“One of our biggest goals is to make working with cross-laminated timber another choice for architects and developers,” Robinson says. “Right now it’s not an easy choice to make, you have to want to do it.”

Lever Architecture is building a 16,000-square-foot office building in Portland, Oregon with cross-laminated timber panels and a glue-laminated timber frame. (Lever Architecture)
Called Albina Yard, the building contains energy efficient workspaces. (Lever Architecture)
Tall wood buildings use mass timber products, which are large wood panels engineered for strength by adhering smaller wood pieces together. (Lever Architecture)
Builders rely on concrete and steel only at locations in the building of high stress, like joints. (Lever Architecture)
A single panel can be as long as 64 feet, as wide as eight feet, and as thick as 16 inches. (Lever Architecture)
Builders use these timber products for the main structural frame. (Lever Architecture)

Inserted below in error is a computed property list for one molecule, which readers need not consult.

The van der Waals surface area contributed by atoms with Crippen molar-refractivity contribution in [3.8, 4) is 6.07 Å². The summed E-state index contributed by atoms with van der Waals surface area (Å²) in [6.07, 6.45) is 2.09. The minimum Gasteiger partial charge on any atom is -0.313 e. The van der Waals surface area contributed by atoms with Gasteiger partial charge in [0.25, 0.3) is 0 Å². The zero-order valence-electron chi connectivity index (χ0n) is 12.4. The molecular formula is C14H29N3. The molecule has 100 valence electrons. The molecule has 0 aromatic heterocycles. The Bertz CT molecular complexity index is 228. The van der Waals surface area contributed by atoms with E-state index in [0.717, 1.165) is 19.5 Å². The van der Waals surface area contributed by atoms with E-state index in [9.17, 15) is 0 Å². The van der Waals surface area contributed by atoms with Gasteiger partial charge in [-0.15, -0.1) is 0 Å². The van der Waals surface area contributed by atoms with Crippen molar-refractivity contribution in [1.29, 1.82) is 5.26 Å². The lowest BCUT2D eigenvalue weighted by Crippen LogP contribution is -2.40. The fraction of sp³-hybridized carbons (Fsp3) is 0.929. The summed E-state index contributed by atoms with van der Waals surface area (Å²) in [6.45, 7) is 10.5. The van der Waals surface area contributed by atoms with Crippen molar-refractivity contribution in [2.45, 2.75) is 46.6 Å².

Building with mass timber products can be cheaper and more efficient. (Lever Architecture)
Mass timber products can be pre-assembled, almost like huge Lego pieces. (Lever Architecture)

Creating tall wood buildings is an inherently different process than building a house with two-by-fours. Tall wood buildings use mass timber products, which are large wood panels engineered for strength by adhering smaller wood pieces together. A single panel can be as long as 64 feet, as wide as eight feet, and as thick as 16 inches. Builders use these timber products for the main structural frame, and then rely on concrete and steel only at locations in the building of high stress, like joints. Mass timber products can be pre-assembled, almost like huge Lego pieces, so building with them can be cheaper and more efficient.